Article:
I agree - letter of current law two reds. I cannot see much difference between the Barrington/Brooke's offences or the effect of them. One glaring difference is that Brooke's suffered on field retribution that went unpunished. The refs do the best they can in the heat of the action - what winds me up is the blatant inconsistency of those making these subsequent deliberations from the comfort of their armchairs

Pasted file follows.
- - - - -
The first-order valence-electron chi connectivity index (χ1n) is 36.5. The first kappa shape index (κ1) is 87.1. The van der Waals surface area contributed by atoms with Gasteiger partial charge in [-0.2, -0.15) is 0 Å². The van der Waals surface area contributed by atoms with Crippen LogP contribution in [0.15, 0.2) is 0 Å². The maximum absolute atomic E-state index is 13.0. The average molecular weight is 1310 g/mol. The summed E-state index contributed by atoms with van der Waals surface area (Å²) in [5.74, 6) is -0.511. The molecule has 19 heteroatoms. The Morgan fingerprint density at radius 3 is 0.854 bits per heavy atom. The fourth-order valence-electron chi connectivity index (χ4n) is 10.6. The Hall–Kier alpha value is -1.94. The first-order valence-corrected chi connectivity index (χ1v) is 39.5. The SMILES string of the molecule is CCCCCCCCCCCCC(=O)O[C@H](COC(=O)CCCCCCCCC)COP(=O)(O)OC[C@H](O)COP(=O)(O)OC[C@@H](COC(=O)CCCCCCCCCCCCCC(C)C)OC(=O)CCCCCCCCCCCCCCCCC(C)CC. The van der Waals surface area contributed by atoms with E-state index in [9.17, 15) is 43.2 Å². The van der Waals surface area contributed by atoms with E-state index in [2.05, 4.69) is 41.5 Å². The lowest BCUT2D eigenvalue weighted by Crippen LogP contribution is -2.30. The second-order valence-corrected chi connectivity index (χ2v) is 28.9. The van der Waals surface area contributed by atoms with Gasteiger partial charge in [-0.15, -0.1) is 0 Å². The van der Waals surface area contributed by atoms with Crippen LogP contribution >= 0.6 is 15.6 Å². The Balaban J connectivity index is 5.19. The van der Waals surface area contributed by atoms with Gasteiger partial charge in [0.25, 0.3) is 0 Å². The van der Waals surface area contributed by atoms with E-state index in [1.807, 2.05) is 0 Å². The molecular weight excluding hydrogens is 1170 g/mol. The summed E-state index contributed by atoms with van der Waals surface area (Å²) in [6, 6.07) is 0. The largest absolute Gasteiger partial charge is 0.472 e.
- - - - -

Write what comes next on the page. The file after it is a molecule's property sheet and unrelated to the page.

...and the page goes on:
Can't agree - Barritt with his high tackle set off a chain of events. Parling's legs had crumbled when he fell into contact with Barrington - his head was a good 12 - 18" lower than what it would have been without the initial high tackle. The right decision made, anything else would have set a dangerous precedent with unintended consequences. The key difference between this and the Brookes situation was the degree of forward movement involved by the respective players, Brookes made a concious decision to get involved whereas to a large extent Barrington was a victim of circumstance.